Immigrants in Vermont Should File Soon to Avoid Potential Changes
In August, the Trump Administration announced that new regulations were taking effect on October 15 that would dramatically change the way that United States Citizenship and Immigration Services (USCIS) determined whether an alien was likely to be a “public charge.” On October 11, 2019, three federal courts enjoined the implementation of these regulations. However, through a decision issued on February 21, 2020, the United States Supreme Court, by a 5-4 vote, lifted these injunctions allowing the regulations to go into effect on February 24.
Under United States immigration laws, an alien is deemed a public charge if they have accepted certain means-tested public benefits, such as Welfare. If they have been a public charge or are likely to become one in the future, aliens who apply for green cards can be denied.
That principle has been embodied in our immigration laws for decades. Typically, one could show that they would not likely be a public charge by obtaining an “Affidavit of Support” from the sponsoring relative in family-based immigration cases. As long as that relative had an income of at least 125% of the federal poverty level for his or her household size, the public charge test was satisfied.
What is the New Public Charge Rule?
The new regulations would expand the list of means-tested public benefits that would disqualify an alien from obtaining a green card to include health benefits obtained through Medicaid and the Affordable Care Act (Obamacare). In addition, regulations add scrutiny of other factors thought to be predictors of becoming a public charge, such as:
- Chronic health conditions and disabilities
- Educational attainment (or lack thereof)
- Employment history (or lack thereof)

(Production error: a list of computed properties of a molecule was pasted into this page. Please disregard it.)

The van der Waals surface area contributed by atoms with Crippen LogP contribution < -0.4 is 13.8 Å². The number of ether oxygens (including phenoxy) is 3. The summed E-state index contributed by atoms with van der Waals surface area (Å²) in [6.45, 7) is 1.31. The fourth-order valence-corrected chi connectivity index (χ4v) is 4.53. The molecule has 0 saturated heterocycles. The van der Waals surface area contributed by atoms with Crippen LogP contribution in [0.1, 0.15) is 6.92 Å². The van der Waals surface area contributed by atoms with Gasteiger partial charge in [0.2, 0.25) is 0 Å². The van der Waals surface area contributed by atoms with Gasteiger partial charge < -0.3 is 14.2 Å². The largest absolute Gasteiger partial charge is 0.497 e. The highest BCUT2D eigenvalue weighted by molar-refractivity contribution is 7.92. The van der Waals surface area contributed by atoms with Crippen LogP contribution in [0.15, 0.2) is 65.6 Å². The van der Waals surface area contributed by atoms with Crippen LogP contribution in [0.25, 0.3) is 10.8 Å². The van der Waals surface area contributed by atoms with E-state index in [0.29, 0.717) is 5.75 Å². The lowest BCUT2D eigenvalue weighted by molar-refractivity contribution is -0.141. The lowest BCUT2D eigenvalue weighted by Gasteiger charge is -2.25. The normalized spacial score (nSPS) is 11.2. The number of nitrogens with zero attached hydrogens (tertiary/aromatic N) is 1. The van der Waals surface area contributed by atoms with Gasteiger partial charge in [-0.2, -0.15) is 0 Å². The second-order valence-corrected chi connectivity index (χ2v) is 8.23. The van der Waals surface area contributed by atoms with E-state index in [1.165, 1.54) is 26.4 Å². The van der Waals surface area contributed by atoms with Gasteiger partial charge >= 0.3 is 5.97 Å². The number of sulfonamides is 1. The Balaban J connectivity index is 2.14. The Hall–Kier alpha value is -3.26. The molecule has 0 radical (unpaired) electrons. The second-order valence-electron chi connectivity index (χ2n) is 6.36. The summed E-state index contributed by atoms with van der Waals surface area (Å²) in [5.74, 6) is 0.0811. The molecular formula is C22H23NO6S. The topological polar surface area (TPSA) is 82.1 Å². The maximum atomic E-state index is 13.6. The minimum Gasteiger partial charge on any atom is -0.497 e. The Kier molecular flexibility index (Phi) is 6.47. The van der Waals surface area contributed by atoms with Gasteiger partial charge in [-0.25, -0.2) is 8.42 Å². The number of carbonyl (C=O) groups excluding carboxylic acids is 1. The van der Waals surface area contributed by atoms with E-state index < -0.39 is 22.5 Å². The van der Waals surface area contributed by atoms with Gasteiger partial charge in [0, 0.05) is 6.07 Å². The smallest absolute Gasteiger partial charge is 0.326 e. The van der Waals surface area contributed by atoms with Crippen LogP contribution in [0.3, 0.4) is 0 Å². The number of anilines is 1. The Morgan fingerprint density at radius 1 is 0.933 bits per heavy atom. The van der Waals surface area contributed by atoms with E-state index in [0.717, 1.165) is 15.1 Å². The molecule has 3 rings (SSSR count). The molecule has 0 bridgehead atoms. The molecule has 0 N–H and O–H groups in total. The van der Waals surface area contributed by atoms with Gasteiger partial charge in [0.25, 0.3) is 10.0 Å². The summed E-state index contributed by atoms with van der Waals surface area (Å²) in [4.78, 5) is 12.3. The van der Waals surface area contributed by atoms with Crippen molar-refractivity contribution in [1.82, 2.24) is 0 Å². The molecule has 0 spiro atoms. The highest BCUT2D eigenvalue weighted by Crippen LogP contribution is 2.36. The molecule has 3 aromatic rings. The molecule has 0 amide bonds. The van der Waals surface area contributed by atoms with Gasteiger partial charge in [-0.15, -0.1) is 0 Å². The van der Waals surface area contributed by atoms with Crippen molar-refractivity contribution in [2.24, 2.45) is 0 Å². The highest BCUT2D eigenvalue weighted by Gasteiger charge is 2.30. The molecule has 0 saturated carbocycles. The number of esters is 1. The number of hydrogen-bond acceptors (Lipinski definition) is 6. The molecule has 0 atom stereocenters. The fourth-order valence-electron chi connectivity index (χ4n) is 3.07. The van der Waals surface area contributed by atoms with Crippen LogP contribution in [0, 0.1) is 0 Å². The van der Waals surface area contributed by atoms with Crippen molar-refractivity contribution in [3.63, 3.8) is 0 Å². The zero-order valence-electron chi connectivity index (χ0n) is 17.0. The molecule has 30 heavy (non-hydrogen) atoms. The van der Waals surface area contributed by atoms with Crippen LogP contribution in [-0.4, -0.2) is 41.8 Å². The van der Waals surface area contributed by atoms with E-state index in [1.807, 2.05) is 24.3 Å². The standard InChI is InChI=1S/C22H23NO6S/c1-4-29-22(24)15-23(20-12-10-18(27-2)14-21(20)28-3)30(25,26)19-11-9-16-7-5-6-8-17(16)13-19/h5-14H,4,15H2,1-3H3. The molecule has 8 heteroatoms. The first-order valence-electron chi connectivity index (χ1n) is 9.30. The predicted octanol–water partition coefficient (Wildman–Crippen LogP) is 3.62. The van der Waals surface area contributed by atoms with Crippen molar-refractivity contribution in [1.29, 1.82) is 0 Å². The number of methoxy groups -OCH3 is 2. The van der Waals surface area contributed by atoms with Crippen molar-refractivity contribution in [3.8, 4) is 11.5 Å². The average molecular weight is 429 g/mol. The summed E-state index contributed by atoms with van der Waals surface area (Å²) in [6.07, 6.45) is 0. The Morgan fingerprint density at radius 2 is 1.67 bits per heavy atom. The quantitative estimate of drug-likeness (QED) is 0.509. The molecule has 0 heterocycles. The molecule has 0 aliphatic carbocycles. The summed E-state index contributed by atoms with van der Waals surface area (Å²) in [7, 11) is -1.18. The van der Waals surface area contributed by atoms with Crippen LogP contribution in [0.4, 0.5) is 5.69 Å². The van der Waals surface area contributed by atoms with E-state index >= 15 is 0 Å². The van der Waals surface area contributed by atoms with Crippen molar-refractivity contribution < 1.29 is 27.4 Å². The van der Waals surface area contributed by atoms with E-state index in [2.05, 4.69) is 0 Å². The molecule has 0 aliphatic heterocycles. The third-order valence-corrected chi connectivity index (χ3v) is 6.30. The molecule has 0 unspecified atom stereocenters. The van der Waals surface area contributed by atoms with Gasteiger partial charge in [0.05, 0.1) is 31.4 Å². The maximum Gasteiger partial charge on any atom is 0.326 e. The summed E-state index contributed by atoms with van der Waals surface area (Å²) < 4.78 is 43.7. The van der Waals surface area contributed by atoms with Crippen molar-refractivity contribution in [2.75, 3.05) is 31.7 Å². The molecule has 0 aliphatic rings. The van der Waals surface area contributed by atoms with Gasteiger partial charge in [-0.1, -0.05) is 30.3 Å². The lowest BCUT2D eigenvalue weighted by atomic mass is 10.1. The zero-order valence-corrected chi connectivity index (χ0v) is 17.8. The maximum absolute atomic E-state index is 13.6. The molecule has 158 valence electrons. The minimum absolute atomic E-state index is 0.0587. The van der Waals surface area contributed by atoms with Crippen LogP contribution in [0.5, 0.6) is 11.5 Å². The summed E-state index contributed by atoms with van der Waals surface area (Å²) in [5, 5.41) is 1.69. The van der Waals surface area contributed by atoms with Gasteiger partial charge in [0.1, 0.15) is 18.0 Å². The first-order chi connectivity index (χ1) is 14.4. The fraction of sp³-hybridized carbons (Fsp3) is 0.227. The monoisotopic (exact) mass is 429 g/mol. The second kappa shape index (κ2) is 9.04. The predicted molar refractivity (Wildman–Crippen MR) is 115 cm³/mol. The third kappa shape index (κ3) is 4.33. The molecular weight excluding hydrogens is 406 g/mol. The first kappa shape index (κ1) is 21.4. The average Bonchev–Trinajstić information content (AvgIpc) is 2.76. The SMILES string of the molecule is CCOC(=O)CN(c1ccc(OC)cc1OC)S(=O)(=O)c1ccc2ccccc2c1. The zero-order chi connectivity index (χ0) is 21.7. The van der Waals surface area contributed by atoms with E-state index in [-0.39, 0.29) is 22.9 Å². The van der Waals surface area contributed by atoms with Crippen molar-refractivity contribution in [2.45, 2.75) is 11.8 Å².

- Credit history (or lack thereof)
Many U.S. citizens could not pass this Public Charge test if they were required to do so. The new regulations render the Affidavit of Support just one piece of evidence that an immigration officer could consider in looking at the “totality of the circumstances” surrounding the likelihood of a given immigrant becoming a public charge. Other factors in that testing include the items listed above.
These discriminatory effects and the unfettered discretion given to immigration officers under the proposed public charge rules led several States and immigrants’ rights groups to sue to block the implementation of the new regulations. On October 11, Federal Courts in New York, California and Washington issued injunctions to stop the regulations from taking effect. That is similar to what happened when the Trump Administration announced its Travel Ban in 2017. However, after two rounds of litigation, a modified Travel Ban was upheld by the courts. Something similar is likely to happen with regard to the public charge rules.
Contact MSK Attorneys online or call us at 1-802-861-7000 for assistance in Vermont immigration cases.